LAS VEGAS (KLAS) — The more things change, the more they stay the same. That was part of the message from U.S. Rep. Dina Titus, D-Nev., who addressed the Nevada Legislature on Tuesday.

Titus ticked off a number of issues that the Legislature is working on this year that were just as challenging when she was a state senator for 20 years, beginning in 1988. Reproductive rights, growth, LGBTQ+ protections — and even wild horses were common threads.

“In 1997, I had a bill called ‘ring around the valley.’ They called it ring around the collar, ring around the rosy, they put a picture of me on the cover of a magazine with a noose around my neck,” Titus remembered as she spoke to a joint session in the Assembly chambers.

“But nonetheless, that was about sustainable growth, and today you are still dealing with the issues of the consequences of growth, especially in relation to our declining water supply,” she said, thanking State Sen. Howard Watts (D-Las Vegas) for working with her.

She mentioned that while the issues were the same, Nevada’s lobbyists had gotten a lot younger — but they are from the same families who were at the Legislature during her time there.

Titus took a moment to celebrate the Biden Administration’s designation of Avi Kwa Ame National Monument.

U.S. Rep. Dina Titus, D-Nev., speaks Tuesday at the Nevada Legislature.

She also thanked Nevada Senate Majority Leader Nicole Cannizzaro (D-Las Vegas) for her work to fight for reproductive rights. On Alumni Day, Titus made mention of former Democratic Sen. David Parks’ work to secure the first LGBT protections in Nevada in 1999 — and work by Sen. Pat Spearman (D-North Las Vegas) this year.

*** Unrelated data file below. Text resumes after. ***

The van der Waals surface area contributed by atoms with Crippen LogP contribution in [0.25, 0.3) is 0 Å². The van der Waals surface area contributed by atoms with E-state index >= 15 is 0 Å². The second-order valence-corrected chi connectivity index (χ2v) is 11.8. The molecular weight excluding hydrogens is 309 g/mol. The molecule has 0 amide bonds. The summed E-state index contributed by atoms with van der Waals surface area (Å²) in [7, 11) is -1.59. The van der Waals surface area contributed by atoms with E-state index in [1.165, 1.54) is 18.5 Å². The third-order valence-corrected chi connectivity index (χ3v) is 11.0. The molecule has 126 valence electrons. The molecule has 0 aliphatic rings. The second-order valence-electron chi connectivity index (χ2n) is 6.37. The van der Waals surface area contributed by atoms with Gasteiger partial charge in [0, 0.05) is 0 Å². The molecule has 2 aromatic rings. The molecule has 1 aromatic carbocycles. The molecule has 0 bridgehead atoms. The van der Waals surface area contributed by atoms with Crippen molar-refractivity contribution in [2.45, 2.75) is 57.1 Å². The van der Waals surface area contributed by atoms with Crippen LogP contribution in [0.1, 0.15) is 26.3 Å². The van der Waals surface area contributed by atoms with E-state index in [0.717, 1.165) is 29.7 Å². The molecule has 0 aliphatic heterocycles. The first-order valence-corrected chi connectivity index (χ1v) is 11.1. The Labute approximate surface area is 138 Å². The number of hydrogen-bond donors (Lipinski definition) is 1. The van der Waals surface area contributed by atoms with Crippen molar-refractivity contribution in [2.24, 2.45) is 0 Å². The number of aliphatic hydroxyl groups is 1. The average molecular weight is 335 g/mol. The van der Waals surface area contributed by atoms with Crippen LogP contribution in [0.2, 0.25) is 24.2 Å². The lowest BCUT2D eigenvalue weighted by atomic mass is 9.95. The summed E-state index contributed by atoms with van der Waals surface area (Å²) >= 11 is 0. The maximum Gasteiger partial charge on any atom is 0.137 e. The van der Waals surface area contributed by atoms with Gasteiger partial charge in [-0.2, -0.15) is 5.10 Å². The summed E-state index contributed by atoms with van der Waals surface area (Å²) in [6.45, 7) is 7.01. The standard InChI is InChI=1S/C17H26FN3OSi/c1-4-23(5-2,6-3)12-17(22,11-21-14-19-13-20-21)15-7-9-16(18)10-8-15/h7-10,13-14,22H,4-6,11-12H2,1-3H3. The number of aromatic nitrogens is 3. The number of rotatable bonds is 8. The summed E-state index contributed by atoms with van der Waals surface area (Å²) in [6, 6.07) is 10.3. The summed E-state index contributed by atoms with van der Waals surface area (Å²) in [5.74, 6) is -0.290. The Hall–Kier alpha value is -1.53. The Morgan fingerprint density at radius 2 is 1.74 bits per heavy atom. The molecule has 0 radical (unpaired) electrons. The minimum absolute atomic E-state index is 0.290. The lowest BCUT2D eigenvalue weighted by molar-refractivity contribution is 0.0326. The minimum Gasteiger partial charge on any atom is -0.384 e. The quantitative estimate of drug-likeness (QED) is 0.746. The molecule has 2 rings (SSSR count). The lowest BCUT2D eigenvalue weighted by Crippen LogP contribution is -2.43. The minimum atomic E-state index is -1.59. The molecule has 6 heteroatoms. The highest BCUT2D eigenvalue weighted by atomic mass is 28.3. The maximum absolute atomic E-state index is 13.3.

She even had a remark for Democratic Sen. Julie Pazina, who introduced a bill naming the wild mustang Nevada’s state horse: “Go for it.”

“So, we have a lot in common. We’ve worked on a lot of the same issues. We’re good partners, I do believe,” Titus said in her trademark southern drawl.

But she didn’t stop there, advising Nevadans to spend the infusion of federal money before the government comes to take it back.

We are never going to get that amount of federal funding again, no matter how good of a job we do with grants and matching. So I urge you to invest it in sustainable projects. Substantive, but sustainable, that can create really major systemic change in Nevada.

U.S. Rep. Dina Titus, D-Nev.

“Don’t hand it out in a piecemeal, one-off fashion. Because that can be very popular in the short term, but in the long term, you know as well as I do how hard it is to take away a benefit or stop a program that people want and like once the money runs out. And I have a feeling that there’s not much of a mind to raise taxes to cover those programs here in the state,” she said.

Dina Titus arrives at the Nevada Assembly on Tuesday.

Titus said Nevada’s total share of federal programs is about $43.5 billion — and that’s on top of unemployment and small business assistance during the pandemic

She said she will continue to work to bring funding for Interstate 11, connecting Las Vegas to Phoenix. The Brightline project to build high-speed rail to Southern California is also something she supports — and has for a very long time under different names and different companies.

Among the issues Titus said are most important on her agenda in Washington: equal pay for women, STEM education and workforce investment, and environmental justice.